"The only way I was able to get through was by thinking one baby step at a time - it was a very real case of making the choice in each moment.
"The first few weeks were so hard, as I had to be Mum to a 12 year old who had just lost her dad."
She goes on, "It was as if someone had pulled a rug out from underneath me. I was suddenly falling into a deep black hole. I went on autopilot for a number of weeks because the reality was too hard to open my eyes to."
She then decided she had to grieve in her own way. "Just as there’s no instruction manual for bringing up children, there is no instruction manual for losing a husband. So I set out on a path of doing things authentically ‘Stacey’.
"I burnt some bridges, I upset some people, and I moved through a period of huge grief for the first six months after losing Chris. It was challenging, cathartic, painful, even joyous… the number of emotions I could list are endless.
Every single day, I also had that moment when I came to and remembered what had happened, and the life I had been dealt. I had to make the conscious decision, every day, to put one foot in front of the other – the decision I still make every morning."
Stacey found solace in the power of talking. "if you can talk about the person that you’ve lost, if you can name them and remember them, if you can regale people with the stories, then there is some part of the process that becomes easier."
There’s honesty, vulnerability, and cathartic healing that happens when you tell that story."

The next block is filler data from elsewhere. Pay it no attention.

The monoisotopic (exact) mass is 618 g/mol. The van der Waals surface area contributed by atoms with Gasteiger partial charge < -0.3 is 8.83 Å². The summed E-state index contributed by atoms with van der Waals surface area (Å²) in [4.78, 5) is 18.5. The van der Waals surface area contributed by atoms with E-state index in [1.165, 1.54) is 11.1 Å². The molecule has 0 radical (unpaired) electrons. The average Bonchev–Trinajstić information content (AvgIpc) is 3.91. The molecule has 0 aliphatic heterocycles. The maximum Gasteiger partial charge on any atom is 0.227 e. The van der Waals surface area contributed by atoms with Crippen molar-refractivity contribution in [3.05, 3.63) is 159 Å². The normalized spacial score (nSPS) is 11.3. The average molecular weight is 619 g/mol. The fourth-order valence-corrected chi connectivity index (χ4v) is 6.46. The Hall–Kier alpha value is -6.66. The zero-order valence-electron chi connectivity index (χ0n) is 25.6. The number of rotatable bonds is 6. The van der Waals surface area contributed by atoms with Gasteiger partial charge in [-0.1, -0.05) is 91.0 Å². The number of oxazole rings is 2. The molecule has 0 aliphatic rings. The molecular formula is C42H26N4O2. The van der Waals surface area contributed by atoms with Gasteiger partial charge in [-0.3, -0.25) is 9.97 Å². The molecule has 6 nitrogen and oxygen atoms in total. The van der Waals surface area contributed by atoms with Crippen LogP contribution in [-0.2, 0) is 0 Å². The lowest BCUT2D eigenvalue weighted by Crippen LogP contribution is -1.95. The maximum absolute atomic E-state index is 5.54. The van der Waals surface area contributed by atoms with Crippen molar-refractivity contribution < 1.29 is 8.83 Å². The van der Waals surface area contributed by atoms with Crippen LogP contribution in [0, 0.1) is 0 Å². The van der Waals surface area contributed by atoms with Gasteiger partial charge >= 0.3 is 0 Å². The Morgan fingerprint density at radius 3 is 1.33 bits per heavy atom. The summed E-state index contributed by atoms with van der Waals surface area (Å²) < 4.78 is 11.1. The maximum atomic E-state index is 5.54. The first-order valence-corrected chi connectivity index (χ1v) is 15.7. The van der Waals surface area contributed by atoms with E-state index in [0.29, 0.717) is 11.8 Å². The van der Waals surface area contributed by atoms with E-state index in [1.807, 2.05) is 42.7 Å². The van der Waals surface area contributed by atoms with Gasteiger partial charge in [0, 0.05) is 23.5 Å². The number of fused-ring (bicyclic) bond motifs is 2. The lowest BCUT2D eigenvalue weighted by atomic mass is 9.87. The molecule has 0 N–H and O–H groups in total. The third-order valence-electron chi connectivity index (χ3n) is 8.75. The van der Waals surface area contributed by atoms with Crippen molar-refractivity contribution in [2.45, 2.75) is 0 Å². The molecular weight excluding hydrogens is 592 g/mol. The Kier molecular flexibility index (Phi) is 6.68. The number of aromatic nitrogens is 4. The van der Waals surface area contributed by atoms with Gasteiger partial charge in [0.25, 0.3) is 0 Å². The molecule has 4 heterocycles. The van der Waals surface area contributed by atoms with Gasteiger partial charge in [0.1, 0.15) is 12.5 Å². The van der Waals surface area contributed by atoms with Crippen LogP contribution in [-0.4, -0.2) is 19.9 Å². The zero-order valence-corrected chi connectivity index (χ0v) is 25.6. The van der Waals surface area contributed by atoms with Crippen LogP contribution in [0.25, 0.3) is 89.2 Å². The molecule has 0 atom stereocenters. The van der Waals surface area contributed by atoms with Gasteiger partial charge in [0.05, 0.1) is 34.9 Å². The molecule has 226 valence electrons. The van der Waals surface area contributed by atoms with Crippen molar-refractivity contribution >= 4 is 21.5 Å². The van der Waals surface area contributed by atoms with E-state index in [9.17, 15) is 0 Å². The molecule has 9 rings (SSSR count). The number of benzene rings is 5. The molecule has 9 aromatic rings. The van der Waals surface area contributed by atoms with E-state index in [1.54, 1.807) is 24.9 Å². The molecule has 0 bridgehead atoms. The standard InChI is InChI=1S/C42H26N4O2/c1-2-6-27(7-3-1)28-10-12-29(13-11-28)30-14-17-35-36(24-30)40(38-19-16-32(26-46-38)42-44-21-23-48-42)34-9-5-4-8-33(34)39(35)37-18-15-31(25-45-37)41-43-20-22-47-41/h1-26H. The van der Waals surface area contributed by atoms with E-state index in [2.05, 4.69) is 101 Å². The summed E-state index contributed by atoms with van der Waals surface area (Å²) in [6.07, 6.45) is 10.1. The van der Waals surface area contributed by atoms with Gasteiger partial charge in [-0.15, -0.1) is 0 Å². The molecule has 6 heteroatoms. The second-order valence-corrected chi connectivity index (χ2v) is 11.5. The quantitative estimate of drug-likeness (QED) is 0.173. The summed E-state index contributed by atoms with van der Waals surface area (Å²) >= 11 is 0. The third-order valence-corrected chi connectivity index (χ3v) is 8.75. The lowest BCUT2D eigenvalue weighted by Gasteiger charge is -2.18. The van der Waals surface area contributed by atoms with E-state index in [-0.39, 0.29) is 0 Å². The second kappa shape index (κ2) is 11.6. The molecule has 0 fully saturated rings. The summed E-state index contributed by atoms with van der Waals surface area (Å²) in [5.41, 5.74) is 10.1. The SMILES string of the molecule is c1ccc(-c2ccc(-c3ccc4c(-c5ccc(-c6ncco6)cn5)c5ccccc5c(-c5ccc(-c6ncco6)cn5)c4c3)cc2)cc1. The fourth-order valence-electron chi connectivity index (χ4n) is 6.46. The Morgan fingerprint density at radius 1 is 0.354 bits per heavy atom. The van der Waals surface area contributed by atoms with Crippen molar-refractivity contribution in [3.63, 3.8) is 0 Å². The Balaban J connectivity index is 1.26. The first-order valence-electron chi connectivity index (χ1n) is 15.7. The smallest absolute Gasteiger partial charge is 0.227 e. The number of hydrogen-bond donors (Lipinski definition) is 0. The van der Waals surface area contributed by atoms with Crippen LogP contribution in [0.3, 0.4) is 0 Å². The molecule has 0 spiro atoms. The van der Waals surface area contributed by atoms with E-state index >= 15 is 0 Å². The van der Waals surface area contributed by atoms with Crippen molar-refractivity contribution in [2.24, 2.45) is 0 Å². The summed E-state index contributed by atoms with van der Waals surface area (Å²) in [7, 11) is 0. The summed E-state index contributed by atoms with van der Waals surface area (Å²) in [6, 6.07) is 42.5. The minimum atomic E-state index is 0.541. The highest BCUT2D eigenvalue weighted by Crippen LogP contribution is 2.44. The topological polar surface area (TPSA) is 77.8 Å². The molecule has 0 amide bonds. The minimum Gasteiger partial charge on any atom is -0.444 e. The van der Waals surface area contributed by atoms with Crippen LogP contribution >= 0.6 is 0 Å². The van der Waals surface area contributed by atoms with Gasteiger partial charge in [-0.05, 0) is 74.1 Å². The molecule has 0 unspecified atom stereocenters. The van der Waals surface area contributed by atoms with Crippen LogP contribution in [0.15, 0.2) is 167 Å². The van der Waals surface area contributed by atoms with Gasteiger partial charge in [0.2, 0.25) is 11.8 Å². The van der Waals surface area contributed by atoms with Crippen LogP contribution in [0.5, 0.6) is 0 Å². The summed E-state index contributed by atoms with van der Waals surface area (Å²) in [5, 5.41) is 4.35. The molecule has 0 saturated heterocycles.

One of the biggest problems reported by those who know or love the bereaved person is simply not knowing what to do or say. Some may find it easier to avoid the person altogether for fear of hurting them further, or say the 'wrong' things due to nerves. But, says Stacey, the best thing you can do is listen.
"Talk, talk and talk a bit more! Talk about the loss, name the person often, talk about how you feel, talk about what you miss, talk about the memories, talk about the fun times, talk about the low points too.
"As the person who has lost someone you have to talk. As the friend or family member, ask questions. Silence can be worse than deafening."
Holly Matthews adds, "People mean well with the things they say about grief but you don’t know how to say the right things till you’ve walked through your own painful grief - then you realise how ludicrous some of the things you previously said were."
Instead, she advises, "Acknowledge the rawness of it and to be direct: ‘ I hate that you have to go through this’, ‘although I don’t understand fully, I know this must be so painful and I’m here to listen’.
She also recommends practical support.
"Grieving people in those early stages particularly might not want to cook, do washing or function, so take this task away for them. Bring food, take their washing, do their ironing."
And for the bereaved themselves, she adds, "Be kind to yourself. Know that even though your person isn’t here, you will feel joy again.
"I believe that I honour my husband by living fully. He may not get the chance, but I do - and truly at every stage he is with me and I think about what he might think about things (he would be horrified by how I stack the dishwasher - definitely not how he liked it!)."
"Sometimes these moments make me cry, but often now, they make me smile."
Watch: Richard E. Grant hit by 'tsunamis of grief' after death of wife